Robot kinematics

Robot kinematics

Robot kinematics is the study of the motion (kinematics) of robots. In a kinematic analysis the position, velocity and acceleration of all the links are calculated without considering the forces that cause this motion. The relationship between motion, and the associated forces and torques is studied in robot dynamics. One of the most active areas within robot kinematics is the screw theory.

Robot kinematics deals with aspects of redundancy, collision avoidance and singularity avoidance. While dealing with the kinematics used in the robots we deal each parts of the robot by assigning a frame of reference to it and hence a robot with many parts may have many individual frames assigned to each movable parts. For simplicity we deal with the single manipulator arm of the robot. Each frames are named systematically with numbers, for example the immovable base part of the manipulator is numbered 0, and the first link joined to the base is numbered 1, and the next link 2 and similarly till n for the last nth link.

Robot kinematics are mainly of the following two types: forward kinematics and inverse kinematics. Forward kinematics is also known as direct kinematics. In forward kinematics, the length of each link and the angle of each joint is given and we have to calculate the position of any point in the work volume of the robot. In inverse kinematics, the length of each link and position of the point in work volume is given and we have to calculate the angle of each joint.

Robot kinematics can be divided in serial manipulator kinematics, parallel manipulator kinematics, mobile robot kinematics and humanoid kinematics.

Often robot kinematics are described in reference to a simplified kinematic diagram that applies to a large category of physical robots.

Fields of study

Forward position kinematics

The forward position kinematics (FPK) solves the following problem: "Given the joint positions, what is the corresponding end effector's pose?"

Serial chains

The solution is always unique: one given joint position vector always corresponds to only one single end effector pose. The FK problem is not difficult to solve, even for a completely arbitrary kinematic structure.

Methods for a forward kinematic analysis:

• using straightforward geometry
• using transformation matrices

Parallel chains (Stewart Gough Manipulators)

The solution is not unique: one set of joint coordinates has more different end effector poses. In case of a Stewart platform there are 40 poses possible which can be real for some design examples. Computation is intensive but solved in closed form with the help of algebraic geometry.[citation needed]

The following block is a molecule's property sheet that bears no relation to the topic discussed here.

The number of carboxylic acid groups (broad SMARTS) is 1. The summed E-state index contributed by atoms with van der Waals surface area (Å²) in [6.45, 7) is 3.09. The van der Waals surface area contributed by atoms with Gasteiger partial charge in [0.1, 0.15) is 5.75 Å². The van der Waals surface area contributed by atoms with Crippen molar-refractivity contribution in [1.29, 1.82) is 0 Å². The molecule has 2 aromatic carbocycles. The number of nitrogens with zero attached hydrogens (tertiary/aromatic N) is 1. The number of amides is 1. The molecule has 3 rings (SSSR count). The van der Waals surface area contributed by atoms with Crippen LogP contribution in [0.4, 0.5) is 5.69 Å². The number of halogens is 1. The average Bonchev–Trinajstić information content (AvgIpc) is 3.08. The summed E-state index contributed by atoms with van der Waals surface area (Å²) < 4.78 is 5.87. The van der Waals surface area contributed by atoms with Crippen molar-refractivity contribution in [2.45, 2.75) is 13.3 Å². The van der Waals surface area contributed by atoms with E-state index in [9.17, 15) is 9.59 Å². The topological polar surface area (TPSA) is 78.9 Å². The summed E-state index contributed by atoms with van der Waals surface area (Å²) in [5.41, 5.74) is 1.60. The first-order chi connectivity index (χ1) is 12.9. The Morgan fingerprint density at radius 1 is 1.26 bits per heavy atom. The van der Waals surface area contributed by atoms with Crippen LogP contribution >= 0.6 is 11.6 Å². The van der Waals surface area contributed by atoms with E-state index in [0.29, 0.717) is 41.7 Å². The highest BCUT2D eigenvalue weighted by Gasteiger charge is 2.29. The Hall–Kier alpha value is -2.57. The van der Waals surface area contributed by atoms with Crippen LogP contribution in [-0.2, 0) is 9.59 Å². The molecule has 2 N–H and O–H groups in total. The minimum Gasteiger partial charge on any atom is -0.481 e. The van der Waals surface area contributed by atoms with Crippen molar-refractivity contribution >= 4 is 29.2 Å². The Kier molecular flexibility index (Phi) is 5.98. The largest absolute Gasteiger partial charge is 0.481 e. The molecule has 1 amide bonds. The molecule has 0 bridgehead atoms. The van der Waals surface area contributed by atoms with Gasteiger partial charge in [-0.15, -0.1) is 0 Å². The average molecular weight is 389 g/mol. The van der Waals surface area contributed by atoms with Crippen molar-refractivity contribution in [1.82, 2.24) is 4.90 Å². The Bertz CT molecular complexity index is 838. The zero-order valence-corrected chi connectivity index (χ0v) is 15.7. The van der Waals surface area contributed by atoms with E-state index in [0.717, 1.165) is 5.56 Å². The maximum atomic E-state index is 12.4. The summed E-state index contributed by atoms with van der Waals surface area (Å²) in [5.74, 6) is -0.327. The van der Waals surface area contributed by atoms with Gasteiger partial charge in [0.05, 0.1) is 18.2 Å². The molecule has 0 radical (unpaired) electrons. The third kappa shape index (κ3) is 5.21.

Forward velocity kinematics

The forward velocity kinematics (FVK) solves the following problem: "Given the vectors of joint positions and joint velocities, what is the resulting end effector twist?" The solution is always unique: one given set of joint positions and joint velocities always corresponds to only one single end effector twist.

Inverse position kinematics

The inverse position kinematics (IPK) solves the following problem: "Given the actual end effector pose, what are the corresponding joint positions?" In contrast to the forward problem, the solution of the inverse problem is not always unique: the same end effector pose can be reached in several configurations, corresponding to distinct joint position vectors. A 6R manipulator (a serial chain with six revolute joints) with a completely general geometric structure has sixteen different inverse kinematics solutions, found as the solutions of a sixteenth order polynomial for best result.

Inverse velocity kinematics

Assuming that the inverse position kinematics problem has been solved for the current end effector pose, the inverse velocity kinematics (IVK) then solves the following problem: "Given the end effector twist, what is the corresponding vector of joint velocities?"

Forward force kinematics

The forward force kinematics (FFK) solves the following problem: "Given the vectors of joint force/torques, what is the resulting static wrench that the end effector exerts on the environment?" (If the end effector is rigidly fixed to a rigid environment.)

Inverse force kinematics

Assuming that the inverse position kinematics problem has been solved for the current end effector pose, the inverse force kinematics (IFK) then solves the following problem: "Given the wrench that acts on the end effector, what is the corresponding vector of joint forces/torques?"

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